Moon flies to Pyongyang for third summit Tuesday
Moon and his entourage including first lady Kim Jung-sook will land at Sunan International Airport at 10 a.m. in the North Korean capital, the presidential office said Monday, where the president will receive an official welcome ceremony.
“An official welcome ceremony is scheduled at the airport followed by a luncheon. After the luncheon, the first round of the summit talks will be held,” said Im Jong-seok, Moon’s chief of staff, at a summit press center at the Dongdaemun Design Plaza (DDP) in Seoul.
Moon’s arrival at the airport will be broadcast live.
While it remains to be seen whether North Korean leader Kim will greet Moon at the airport as his father, Kim Jong-il, did on June 13, 2000 when former President Kim Dae-jung flew in for the first inter-Korean summit, the Blue House did not conceal its hopes that Kim would.
“While I am cautious to speak about North Korean leader Kim’s schedule because it is customary for North Korea to remain tightlipped about it, I expect Kim to greet Moon personally,” said Im, who also serves as head of the summit preparation committee.
As part of the welcome ceremony, Moon is expected to inspect a military honor guard in the same way Kim did after crossing into the South Korea’s part of Panmunjom, which straddles the inter-Korean border, in his first meeting with Moon on April 27.
During his inspection of the South Korean honor guard, Kim looked straight ahead rather than staring at members of the guard.
After a luncheon, Kim and Moon will have a first round of talks at a yet-to-be announced venue with three main agenda items: improving inter-Korean ties; denuclearizing North Korea; easing military tensions.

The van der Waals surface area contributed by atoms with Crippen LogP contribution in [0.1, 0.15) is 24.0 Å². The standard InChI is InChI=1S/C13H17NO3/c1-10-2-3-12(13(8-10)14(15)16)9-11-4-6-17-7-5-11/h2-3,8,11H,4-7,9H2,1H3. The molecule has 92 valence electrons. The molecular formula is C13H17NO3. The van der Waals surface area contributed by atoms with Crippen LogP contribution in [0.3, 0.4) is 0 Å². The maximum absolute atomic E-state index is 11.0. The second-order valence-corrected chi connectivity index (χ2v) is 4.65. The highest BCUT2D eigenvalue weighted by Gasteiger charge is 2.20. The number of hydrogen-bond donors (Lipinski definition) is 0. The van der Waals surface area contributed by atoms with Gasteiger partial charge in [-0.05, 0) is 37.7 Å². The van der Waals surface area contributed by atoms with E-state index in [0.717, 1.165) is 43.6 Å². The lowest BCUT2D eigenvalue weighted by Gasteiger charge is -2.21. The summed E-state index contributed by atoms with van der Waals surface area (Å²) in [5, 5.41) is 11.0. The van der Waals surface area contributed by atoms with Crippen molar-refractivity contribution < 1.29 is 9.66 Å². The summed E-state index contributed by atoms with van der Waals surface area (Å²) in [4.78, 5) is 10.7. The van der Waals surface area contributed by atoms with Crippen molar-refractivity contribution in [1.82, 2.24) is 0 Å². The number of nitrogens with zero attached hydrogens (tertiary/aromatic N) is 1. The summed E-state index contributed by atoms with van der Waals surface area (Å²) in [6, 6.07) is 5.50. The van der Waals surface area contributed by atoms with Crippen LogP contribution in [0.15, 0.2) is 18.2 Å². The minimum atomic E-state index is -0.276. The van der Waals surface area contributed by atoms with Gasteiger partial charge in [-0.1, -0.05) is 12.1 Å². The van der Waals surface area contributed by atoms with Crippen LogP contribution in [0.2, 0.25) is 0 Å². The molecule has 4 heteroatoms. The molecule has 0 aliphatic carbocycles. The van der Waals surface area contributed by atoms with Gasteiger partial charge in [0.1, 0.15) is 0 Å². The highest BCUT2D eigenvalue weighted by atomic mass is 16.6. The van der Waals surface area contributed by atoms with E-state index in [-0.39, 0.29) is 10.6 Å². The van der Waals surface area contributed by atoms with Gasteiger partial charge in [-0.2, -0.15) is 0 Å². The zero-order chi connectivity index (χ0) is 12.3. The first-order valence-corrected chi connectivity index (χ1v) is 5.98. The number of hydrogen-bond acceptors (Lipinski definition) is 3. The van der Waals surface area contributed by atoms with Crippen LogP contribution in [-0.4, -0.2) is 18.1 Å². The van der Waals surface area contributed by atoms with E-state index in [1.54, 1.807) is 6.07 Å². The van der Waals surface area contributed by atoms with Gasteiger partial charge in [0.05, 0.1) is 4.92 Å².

The schedule for the first day differs from the two previous summits held in Pyongyang in 2000 and 2007, when the summit meeting itself was held on the second day. Former presidents Kim Dae-jung and Roh Moo-hyun both met with Kim Yong-nam, nominal head of state who serves as president of the Presidium of the Supreme People’s Assembly, on their first day in Pyongyang.
First lady Kim Jung-sook will make a visit to a local children’s hospital and a music college. She is expected to be accompanied by Ri Sol-ju, North Korea’s first lady.
A group of major conglomerate CEOs accompanying Moon, including Samsung Vice Chairman Lee Jae-yong and Koo Kwang-mo, newly named Chairman of LG Group, will meet with Ri Ryong-nam, the deputy prime minister while the two leaders are in the first round of summit talks.
A group of political leaders including leaders of the ruling and minor opposition parties will meet with Kim Yong-nam at that time.
On the second day, Moon and Kim will have a second round of talks.
Moon said Monday he will concentrate his efforts on two issues: Eliminating any chance of a military clash and fostering an atmosphere for successful North-U.S. denuclearization talks.
“For the establishment of a permanent peace regime in the two Koreas, I will make my utmost efforts on two issues. The first is to eliminate the fear of war or any chance of an armed clash sparked by military tensions between the two Koreas,” said the president at a senior secretariat meeting at the Blue House.
“The second is to facilitate the North-U.S. talks for denuclearization.”
He noted the denuclearization agenda was not to be negotiated by himself and Kim given Washington’s vital role.